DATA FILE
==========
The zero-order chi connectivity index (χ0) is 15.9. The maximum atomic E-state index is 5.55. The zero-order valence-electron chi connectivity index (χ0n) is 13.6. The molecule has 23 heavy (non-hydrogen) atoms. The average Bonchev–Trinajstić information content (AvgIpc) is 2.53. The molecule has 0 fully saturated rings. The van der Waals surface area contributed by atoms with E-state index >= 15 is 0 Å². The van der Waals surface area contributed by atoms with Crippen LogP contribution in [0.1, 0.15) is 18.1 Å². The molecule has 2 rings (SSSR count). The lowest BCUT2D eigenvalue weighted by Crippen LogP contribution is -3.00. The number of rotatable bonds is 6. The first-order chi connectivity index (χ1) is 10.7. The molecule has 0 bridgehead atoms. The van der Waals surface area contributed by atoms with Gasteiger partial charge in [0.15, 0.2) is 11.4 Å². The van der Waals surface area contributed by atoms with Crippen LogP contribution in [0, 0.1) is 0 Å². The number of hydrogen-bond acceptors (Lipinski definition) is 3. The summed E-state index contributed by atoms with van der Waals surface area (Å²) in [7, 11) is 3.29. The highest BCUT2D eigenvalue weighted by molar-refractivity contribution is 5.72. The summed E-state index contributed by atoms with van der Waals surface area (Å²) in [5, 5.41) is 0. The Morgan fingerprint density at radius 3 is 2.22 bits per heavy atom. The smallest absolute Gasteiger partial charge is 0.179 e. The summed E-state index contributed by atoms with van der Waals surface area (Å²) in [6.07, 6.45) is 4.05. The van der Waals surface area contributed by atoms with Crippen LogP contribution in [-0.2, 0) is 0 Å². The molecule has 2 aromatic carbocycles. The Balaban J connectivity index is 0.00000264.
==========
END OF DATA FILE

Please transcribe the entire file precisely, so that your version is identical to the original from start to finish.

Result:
The zero-order chi connectivity index (χ0) is 15.9. The maximum atomic E-state index is 5.55. The zero-order valence-electron chi connectivity index (χ0n) is 13.6. The molecule has 23 heavy (non-hydrogen) atoms. The average Bonchev–Trinajstić information content (AvgIpc) is 2.53. The molecule has 0 fully saturated rings. The van der Waals surface area contributed by atoms with E-state index >= 15 is 0 Å². The van der Waals surface area contributed by atoms with Crippen LogP contribution in [0.1, 0.15) is 18.1 Å². The molecule has 2 rings (SSSR count). The lowest BCUT2D eigenvalue weighted by Crippen LogP contribution is -3.00. The number of rotatable bonds is 6. The first-order chi connectivity index (χ1) is 10.7. The molecule has 0 bridgehead atoms. The van der Waals surface area contributed by atoms with Gasteiger partial charge in [0.15, 0.2) is 11.4 Å². The van der Waals surface area contributed by atoms with Crippen LogP contribution in [0, 0.1) is 0 Å². The number of hydrogen-bond acceptors (Lipinski definition) is 3. The summed E-state index contributed by atoms with van der Waals surface area (Å²) in [7, 11) is 3.29. The highest BCUT2D eigenvalue weighted by molar-refractivity contribution is 5.72. The summed E-state index contributed by atoms with van der Waals surface area (Å²) in [5, 5.41) is 0. The Morgan fingerprint density at radius 3 is 2.22 bits per heavy atom. The smallest absolute Gasteiger partial charge is 0.179 e. The summed E-state index contributed by atoms with van der Waals surface area (Å²) in [6.07, 6.45) is 4.05. The van der Waals surface area contributed by atoms with Crippen LogP contribution in [-0.2, 0) is 0 Å². The molecule has 2 aromatic carbocycles. The Balaban J connectivity index is 0.00000264.